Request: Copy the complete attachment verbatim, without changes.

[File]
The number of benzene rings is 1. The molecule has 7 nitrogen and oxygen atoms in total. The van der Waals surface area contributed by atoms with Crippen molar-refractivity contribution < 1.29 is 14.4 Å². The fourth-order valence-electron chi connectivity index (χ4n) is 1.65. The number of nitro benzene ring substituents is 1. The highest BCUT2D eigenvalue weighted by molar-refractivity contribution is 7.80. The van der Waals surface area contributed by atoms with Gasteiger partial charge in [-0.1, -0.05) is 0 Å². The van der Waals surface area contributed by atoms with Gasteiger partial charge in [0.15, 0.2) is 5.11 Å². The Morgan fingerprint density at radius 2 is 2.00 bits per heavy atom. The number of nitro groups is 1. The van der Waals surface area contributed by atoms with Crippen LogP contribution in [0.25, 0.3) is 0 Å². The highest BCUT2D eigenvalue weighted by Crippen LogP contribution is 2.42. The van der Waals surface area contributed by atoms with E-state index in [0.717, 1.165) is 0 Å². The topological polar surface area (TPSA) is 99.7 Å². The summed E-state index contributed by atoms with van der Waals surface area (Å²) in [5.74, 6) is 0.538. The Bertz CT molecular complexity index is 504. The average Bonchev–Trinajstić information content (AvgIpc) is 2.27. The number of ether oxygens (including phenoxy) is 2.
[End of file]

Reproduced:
The number of benzene rings is 1. The molecule has 7 nitrogen and oxygen atoms in total. The van der Waals surface area contributed by atoms with Crippen molar-refractivity contribution < 1.29 is 14.4 Å². The fourth-order valence-electron chi connectivity index (χ4n) is 1.65. The number of nitro benzene ring substituents is 1. The highest BCUT2D eigenvalue weighted by molar-refractivity contribution is 7.80. The van der Waals surface area contributed by atoms with Gasteiger partial charge in [-0.1, -0.05) is 0 Å². The van der Waals surface area contributed by atoms with Gasteiger partial charge in [0.15, 0.2) is 5.11 Å². The Morgan fingerprint density at radius 2 is 2.00 bits per heavy atom. The number of nitro groups is 1. The van der Waals surface area contributed by atoms with Crippen LogP contribution in [0.25, 0.3) is 0 Å². The highest BCUT2D eigenvalue weighted by Crippen LogP contribution is 2.42. The van der Waals surface area contributed by atoms with E-state index in [0.717, 1.165) is 0 Å². The topological polar surface area (TPSA) is 99.7 Å². The summed E-state index contributed by atoms with van der Waals surface area (Å²) in [5.74, 6) is 0.538. The Bertz CT molecular complexity index is 504. The average Bonchev–Trinajstić information content (AvgIpc) is 2.27. The number of ether oxygens (including phenoxy) is 2.